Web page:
While it is difficult to assess whether Paris genuinely loves Juliet since the sequence of Romeo and Juliet is a mere three days, there are, however, indications that Paris is passionate about Juliet Capulet. In Act I, for instance, he attempts to persuade Lord Capulet to permit him to marry Juliet, but is put off by Capulet, who replies that she is too young. Paris argues, "Younger than she are happy mothers made" (1.2.13), indicating that he truly desires Juliet. Later in Scene 4, Lady Capulet asks Juliet to look upon Paris and see if she can love him, so, evidently, Capulet has mentioned the suit of Paris to his wife, and is, therefore, considering the marriage.
It is not until Act IV that Paris reappears as he speaks with Friar Laurence about performing the marriage ceremony for Juliet and him. He tells the priest that he is concerned about her, and Juliet's father, too, "counts it dangerous" that she grieve so much. Therefore, Capulet now wishes to hasten the marriage. When Juliet enters the friar's cell, Paris speaks lovingly to her, "Poor soul, thy face is much abused in tears" (4.1.30). Juliet, however, is unresponsive and wishes to make confession to the priest. So, Paris leaves, but kisses her.
Greater indications of Paris's love for Juliet occur at the end of Act IV when he arrives at the Capulet home in anticipation of his marriage to Juliet. Dismayed at Lord Capulet's face, Paris says,
Have I thought long to see this morning's face
And doth it give me such a sight as this? (4.5.44-45)
Hearing from the Nurse that Juliet has died, Paris exclaims in what seems genuine emotion,Beguil'd, divorced, wronged, spited, slain!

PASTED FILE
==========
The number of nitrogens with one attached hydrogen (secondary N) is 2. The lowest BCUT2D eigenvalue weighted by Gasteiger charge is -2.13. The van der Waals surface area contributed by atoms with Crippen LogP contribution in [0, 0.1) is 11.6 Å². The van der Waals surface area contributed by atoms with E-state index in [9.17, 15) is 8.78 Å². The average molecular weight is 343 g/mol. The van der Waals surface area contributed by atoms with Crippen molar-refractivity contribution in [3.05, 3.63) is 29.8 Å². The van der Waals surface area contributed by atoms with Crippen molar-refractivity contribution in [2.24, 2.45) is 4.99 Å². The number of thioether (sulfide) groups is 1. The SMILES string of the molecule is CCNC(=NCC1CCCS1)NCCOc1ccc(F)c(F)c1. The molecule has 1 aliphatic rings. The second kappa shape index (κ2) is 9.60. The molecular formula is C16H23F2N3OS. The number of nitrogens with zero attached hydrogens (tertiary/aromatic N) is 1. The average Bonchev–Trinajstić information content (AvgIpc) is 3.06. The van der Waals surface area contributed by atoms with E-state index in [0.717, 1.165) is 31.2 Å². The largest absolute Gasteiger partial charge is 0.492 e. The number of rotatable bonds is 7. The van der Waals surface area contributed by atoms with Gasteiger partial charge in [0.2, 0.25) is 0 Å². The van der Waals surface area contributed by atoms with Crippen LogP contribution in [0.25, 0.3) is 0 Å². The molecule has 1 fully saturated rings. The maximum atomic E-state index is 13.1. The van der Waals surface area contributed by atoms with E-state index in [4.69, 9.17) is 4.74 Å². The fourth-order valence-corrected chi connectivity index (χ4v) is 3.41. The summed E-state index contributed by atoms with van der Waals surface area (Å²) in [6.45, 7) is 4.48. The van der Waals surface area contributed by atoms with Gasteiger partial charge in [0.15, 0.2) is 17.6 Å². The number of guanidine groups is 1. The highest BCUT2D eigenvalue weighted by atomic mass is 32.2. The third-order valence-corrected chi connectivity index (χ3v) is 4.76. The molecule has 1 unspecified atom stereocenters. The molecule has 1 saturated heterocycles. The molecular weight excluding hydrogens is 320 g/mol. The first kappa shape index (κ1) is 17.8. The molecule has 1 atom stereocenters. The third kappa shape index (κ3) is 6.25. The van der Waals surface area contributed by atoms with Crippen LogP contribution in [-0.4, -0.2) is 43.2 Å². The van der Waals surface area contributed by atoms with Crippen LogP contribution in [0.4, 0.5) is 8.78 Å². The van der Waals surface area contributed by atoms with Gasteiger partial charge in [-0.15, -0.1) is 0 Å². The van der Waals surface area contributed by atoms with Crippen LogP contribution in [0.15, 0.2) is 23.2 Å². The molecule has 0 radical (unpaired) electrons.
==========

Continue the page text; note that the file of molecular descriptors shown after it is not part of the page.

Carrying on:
Most detestable Death, by thee beguil'd,
By cruel cruel thee quite overthrown!
O love! O life! not life, but love in death! (4.5.58-61)
In his anguish, Paris hurries to the tomb of Juliet, arriving there before anyone else. As he enters, Paris utters poignant words,
Sweet flower, with flowers thy bridal bed I strew
(O woe! thy canopy is dust and stones)
Which with sweet water nightly I will dew;
Or, wanting that, with tears distill'd by moans.
The obsequies that I for thee will keep
Nightly shall be to strew thy grave and weep (5.3.12-17)
Shortly after Paris expresses his loving grief, Romeo arrives; Paris recognizes him as Tybalt's murderer and assumes that Romeo has come to commit some "villainous shame to the dead bodies." He attempts to stop Romeo, saying,
I do defy thy conjuration
And apprehend thee for a felon here. (5.3.68-69)
Then, when Romeo stabs him with his sword, Paris's dying words are a request to be lain with Juliet, eager to marry you,
O, I am slain! If thou be merciful,
Open the tomb, lay me with Juliet. (5.3.72-73)
Desirous of marrying Juliet, dismayed at her grief and worried about her, grief-stricken himself at her apparent death, defensive of her body and memory, and devoted to her even in death, Paris gives indication, indeed, of being passionate about Juliet.